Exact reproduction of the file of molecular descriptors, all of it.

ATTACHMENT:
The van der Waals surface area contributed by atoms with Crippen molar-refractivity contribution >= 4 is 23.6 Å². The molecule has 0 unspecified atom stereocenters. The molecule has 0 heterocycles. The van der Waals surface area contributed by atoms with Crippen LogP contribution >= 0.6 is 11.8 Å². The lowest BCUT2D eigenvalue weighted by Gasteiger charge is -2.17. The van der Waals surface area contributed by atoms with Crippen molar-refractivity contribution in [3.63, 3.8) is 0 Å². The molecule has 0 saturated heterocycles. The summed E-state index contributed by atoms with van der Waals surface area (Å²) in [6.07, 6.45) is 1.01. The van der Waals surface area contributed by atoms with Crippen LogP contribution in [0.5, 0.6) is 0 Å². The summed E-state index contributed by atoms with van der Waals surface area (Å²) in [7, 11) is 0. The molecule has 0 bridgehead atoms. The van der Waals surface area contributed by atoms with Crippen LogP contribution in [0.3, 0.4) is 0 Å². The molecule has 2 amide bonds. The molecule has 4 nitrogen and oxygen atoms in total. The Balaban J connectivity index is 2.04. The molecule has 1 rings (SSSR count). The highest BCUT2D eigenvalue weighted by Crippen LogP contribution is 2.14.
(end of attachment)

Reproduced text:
The van der Waals surface area contributed by atoms with Crippen molar-refractivity contribution >= 4 is 23.6 Å². The molecule has 0 unspecified atom stereocenters. The molecule has 0 heterocycles. The van der Waals surface area contributed by atoms with Crippen LogP contribution >= 0.6 is 11.8 Å². The lowest BCUT2D eigenvalue weighted by Gasteiger charge is -2.17. The van der Waals surface area contributed by atoms with Crippen molar-refractivity contribution in [3.63, 3.8) is 0 Å². The molecule has 0 saturated heterocycles. The summed E-state index contributed by atoms with van der Waals surface area (Å²) in [6.07, 6.45) is 1.01. The van der Waals surface area contributed by atoms with Crippen LogP contribution in [0.5, 0.6) is 0 Å². The summed E-state index contributed by atoms with van der Waals surface area (Å²) in [7, 11) is 0. The molecule has 0 bridgehead atoms. The van der Waals surface area contributed by atoms with Crippen LogP contribution in [0.3, 0.4) is 0 Å². The molecule has 2 amide bonds. The molecule has 4 nitrogen and oxygen atoms in total. The Balaban J connectivity index is 2.04. The molecule has 1 rings (SSSR count). The highest BCUT2D eigenvalue weighted by Crippen LogP contribution is 2.14.